Israeli scientists have successfully fabricated blood and saliva samples containing DNA, potentially undercutting what has been considered key evidence leading to conviction or exoneration in crime cases.
The scientists fabricated blood and saliva samples containing DNA from a person other than the donor of the blood and saliva, undermining the credibility of what has been considered the gold standard of proof in criminal cases, The New York Times reported.
They also showed that if they had access to a DNA profile in a database, they could construct a sample of DNA to match that profile without obtaining any tissue from that person.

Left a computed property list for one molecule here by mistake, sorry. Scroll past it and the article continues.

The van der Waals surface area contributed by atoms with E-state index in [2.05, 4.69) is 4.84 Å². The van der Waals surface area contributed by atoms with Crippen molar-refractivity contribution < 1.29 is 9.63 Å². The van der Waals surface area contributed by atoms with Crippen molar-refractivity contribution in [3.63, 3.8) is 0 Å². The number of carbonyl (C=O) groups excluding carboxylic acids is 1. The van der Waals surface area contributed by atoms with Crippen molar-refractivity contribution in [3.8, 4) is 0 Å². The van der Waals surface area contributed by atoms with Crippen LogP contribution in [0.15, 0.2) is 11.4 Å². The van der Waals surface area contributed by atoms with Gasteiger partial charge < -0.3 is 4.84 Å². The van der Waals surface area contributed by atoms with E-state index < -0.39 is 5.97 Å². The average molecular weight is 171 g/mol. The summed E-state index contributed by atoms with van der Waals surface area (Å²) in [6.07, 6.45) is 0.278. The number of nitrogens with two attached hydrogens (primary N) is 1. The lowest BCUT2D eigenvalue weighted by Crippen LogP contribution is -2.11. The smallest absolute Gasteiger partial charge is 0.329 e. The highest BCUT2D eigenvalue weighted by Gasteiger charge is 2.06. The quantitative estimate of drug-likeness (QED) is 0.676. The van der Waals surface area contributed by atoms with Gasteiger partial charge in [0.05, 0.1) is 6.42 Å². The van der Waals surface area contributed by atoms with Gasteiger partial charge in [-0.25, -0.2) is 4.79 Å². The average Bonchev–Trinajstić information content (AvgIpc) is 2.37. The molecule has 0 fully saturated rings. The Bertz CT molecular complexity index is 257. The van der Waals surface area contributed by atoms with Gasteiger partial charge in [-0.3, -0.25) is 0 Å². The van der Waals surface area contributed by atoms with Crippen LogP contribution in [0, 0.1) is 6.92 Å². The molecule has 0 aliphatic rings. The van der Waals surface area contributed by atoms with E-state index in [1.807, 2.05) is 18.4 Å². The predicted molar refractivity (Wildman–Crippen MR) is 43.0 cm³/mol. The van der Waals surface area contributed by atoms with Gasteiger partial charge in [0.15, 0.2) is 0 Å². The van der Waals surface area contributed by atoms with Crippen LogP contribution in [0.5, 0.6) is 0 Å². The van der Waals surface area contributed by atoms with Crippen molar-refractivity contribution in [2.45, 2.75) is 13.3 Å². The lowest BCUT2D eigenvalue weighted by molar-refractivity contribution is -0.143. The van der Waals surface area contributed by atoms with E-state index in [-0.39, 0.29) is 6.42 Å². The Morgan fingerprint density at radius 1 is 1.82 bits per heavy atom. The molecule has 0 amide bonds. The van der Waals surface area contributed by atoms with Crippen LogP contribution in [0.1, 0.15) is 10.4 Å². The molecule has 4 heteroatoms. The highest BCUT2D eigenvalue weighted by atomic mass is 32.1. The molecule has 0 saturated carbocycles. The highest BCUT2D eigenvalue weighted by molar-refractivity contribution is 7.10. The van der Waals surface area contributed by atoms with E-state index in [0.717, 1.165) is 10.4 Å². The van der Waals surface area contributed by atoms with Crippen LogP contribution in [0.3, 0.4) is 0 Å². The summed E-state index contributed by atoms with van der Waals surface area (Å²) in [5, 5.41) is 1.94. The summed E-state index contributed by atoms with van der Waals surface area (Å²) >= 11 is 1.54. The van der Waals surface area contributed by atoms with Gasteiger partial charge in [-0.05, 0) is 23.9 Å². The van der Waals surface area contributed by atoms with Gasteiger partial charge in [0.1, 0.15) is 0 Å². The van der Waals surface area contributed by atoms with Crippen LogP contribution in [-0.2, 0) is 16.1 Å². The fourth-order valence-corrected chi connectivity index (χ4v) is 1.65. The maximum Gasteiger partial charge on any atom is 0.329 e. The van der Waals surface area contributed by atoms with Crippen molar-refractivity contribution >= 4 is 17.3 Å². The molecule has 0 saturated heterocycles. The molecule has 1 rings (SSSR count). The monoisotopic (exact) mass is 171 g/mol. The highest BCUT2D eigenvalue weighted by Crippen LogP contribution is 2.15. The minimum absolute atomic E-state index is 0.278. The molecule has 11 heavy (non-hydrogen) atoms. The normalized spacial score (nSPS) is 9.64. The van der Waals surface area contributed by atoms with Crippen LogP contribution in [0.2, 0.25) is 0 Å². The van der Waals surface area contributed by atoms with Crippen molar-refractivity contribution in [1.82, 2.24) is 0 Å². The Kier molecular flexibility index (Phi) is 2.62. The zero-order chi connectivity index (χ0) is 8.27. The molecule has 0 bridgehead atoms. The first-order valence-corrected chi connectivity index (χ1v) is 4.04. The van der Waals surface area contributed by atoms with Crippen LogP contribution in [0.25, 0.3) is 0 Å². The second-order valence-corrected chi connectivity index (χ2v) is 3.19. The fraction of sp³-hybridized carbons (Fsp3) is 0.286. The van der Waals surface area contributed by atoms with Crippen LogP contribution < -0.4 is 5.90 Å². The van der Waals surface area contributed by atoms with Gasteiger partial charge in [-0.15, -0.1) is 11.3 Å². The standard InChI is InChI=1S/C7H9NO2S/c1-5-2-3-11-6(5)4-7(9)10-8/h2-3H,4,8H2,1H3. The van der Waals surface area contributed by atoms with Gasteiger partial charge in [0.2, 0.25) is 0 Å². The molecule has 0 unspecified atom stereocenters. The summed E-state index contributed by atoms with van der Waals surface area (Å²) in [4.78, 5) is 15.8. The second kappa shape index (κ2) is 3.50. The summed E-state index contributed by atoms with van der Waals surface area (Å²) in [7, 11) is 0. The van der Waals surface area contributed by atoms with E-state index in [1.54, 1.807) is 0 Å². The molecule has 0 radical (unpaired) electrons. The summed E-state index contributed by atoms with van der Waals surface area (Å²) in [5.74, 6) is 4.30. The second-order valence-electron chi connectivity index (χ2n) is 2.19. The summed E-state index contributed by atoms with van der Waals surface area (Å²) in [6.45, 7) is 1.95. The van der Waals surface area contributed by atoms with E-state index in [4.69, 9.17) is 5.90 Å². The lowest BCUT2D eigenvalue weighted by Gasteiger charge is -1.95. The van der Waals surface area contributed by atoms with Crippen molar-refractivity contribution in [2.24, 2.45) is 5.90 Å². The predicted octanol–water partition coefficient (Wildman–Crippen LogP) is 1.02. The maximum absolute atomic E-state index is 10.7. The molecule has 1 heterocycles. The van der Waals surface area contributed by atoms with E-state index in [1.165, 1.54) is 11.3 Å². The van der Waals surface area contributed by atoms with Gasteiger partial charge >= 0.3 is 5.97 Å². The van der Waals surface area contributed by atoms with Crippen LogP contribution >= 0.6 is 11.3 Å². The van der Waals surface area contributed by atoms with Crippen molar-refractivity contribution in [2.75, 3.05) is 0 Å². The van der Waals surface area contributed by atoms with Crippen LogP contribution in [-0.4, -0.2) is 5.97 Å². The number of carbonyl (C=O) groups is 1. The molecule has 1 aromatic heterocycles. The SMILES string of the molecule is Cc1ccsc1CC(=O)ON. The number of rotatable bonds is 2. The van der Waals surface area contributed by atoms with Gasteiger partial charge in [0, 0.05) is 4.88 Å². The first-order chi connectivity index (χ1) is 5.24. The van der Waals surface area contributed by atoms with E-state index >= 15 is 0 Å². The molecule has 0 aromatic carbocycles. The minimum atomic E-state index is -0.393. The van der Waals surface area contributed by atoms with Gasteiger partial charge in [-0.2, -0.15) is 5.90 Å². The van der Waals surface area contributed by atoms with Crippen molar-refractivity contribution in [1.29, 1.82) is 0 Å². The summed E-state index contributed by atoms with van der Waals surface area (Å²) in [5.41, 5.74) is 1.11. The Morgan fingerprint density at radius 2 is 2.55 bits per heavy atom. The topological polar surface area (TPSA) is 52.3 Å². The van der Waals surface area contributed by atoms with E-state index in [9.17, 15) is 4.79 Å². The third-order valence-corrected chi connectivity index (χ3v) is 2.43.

“You can just engineer a crime scene,” said Dan Frumkin, lead author of the paper, which has been published online by the journal Forensic Science International: Genetics. “Any biology undergraduate could perform this.”
Dr Frumkin is a founder of Nucleix, a company based in Tel Aviv that has developed a test to distinguish real DNA samples from fake ones that it hopes to sell to forensics laboratories.
Celebrities might have to fear “genetic paparazzi,” said Gail H Javitt of the Genetics and Public Policy Center at Johns Hopkins University while commenting on the development.
The scientists fabricated DNA samples two ways. One required a real, if tiny, DNA sample, perhaps from a strand of hair. They amplified the tiny sample into a large quantity of DNA using a standard technique called whole genome amplification.
The other technique relied on DNA profiles, stored in law enforcement databases as a series of numbers and letters corresponding to variations at 13 spots in a person's genome.
From a pooled sample, the scientists cloned tiny DNA snippets. They said a library of 425 different DNA snippets would be enough to cover every conceivable profile.